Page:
MGM Mirage is reversing this approach to bring its brand into new and potentially lucrative markets such as China and Middle East. Agreements signed this year with the Diaoyutai State Guesthouse in China and the Mubadala Development Company of Abu Dhabi, United Arab Emirates, will allow MGM Mirage to partner in nongaming luxury hotels and resorts. The company is expected to offer its brand name in the deals in return for development and management fees.
Also in China, MGM Mirage has its largest joint venture to date, a 50-50 partnership with Chinese businesswoman Pansy Ho in the $1.1 billion MGM Grand Macau. The hotel-casino is under construction and expected open by the end of the year. In February, MGM Mirage said it was exploring sites on the Cotai Strip for a second hotel-casino under the joint-venture agreement.
MGM Mirage’s agreement with Diaoyutai State House, in which nongaming hotels could sprout up in some of China’s largest cities, might open new avenues for attracting potential customers to the MGM Grand Macau.
“There is a tremendous amount of wealth in the People’s Republic of China that is growing every day,” Lanni said. “We’re the third operator into the Macau market (after Las Vegas Sands Corp. and Wynn Resorts), but introducing our brand (MGM Grand) into some of China’s largest cities helps alleviate that disadvantage and gives us much more exposure to Chinese customers. We get a leg up in introducing ourselves to the Chinese looking to travel to Macau.”
Nollenberger Capital gaming analyst Justin Sebastiano said the cross-market opportunities in the Middle East and China could pay dividends for the company’s casinos in Las Vegas.
“These deals allow MGM Mirage entry in markets with some of the wealthiest and most powerful people in the world,” Sebastiano said.
MGM Mirage entered into a similar deal last year with the Mashanantucket Pequot Indian Tribe in Connecticut, operators of the Foxwoods Casino. The tribe is using the MGM Grand name on a $700 million, 824-room hotel-casino being built next to Foxwoods, which is expected to open in 2008. MGM Mirage was paid consulting fees by the tribe to help develop the MGM Grand at Foxwoods.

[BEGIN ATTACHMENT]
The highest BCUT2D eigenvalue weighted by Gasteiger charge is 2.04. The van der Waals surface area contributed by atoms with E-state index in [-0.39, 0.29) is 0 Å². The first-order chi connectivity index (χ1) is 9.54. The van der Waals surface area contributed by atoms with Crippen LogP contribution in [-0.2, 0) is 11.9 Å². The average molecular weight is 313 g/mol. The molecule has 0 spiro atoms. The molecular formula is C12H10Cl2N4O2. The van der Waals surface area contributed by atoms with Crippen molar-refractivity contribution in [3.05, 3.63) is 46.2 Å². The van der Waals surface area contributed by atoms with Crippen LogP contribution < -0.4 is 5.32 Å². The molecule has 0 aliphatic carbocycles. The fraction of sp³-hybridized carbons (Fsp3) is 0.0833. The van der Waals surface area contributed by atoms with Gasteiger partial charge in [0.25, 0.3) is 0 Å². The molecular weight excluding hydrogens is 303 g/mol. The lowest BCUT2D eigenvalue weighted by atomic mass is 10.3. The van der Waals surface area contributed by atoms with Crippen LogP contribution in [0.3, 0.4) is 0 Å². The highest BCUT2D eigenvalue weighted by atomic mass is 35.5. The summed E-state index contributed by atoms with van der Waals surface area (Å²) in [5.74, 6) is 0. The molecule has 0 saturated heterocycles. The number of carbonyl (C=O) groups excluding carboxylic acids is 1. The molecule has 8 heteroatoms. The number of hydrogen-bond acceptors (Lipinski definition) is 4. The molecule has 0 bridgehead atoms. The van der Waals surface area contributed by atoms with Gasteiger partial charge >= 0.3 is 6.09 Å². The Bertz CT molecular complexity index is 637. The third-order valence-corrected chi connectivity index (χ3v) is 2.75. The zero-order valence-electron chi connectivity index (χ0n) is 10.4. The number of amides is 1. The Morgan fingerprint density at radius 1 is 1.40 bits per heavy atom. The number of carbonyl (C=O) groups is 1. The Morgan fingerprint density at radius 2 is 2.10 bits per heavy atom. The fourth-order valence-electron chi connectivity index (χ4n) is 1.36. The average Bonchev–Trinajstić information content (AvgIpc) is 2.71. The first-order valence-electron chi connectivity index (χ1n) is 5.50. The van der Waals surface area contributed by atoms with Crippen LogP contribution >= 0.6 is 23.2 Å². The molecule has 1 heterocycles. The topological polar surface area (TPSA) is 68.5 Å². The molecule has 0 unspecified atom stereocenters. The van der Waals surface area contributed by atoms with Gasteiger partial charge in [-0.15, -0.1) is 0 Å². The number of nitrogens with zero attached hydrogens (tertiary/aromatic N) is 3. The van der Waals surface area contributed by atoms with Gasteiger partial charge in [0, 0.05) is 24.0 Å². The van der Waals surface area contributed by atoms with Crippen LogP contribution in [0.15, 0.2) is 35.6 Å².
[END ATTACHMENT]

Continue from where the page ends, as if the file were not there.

Analysts expect the gaming company to receive up to $20 million in annual development and licensing fees. But the real advantage is giving MGM Mirage a potential customer base should the company go through with plans to build a large hotel-casino project on 71 acres it owns in Atlantic City.
“In addition to the relatively low cost of generating these cash flows, MGM Mirage will be able to cross-market its properties to the Foxwoods customer base, the majority of which live in the northeastern United States,” Sebastiano said. “This is particularly advantageous given that MGM has stated on multiple occasions its desire to build a CityCenter East on the developable land the company owns in Atlantic City.”
MGM Mirage has also found joint-venture opportunities in Southern Nevada.
The company has a 50-50 agreement with two Las Vegas developers on 166 acres the company owns in Jean. The partnership plans to build mixed-use retail and affordable housing on the land, valued at $150 million. MGM Mirage said it would expand and possibly replace the company-owned Gold Strike casino in Jean as part of the development.
Last month, MGM Mirage said it would finance part of the proposed $700 million M Resort, planned for the far southern end of Las Vegas Boulevard, through a $160 million subordinated convertible note.SIZING UP CITYCENTER
Just how large is the $7.4 billion CityCenter?
MGM Mirage officials expanded the size of the development to 76 acres, an increase of 10 acres over the company’s previously reported amount.
MGM Mirage spokesman Alan Feldman said the difference relates to a new parking garage built for both Bellagio employees and CityCenter customers.
The garage sits on 10 acres. One MGM Mirage building department included the land in the CityCenter total and another didn’t.
The question, “Is CityCenter 76 acres or 66 acres?,” became fodder recently on the blogosphere.
“In the end, it’s all our land anyway,” Feldman said.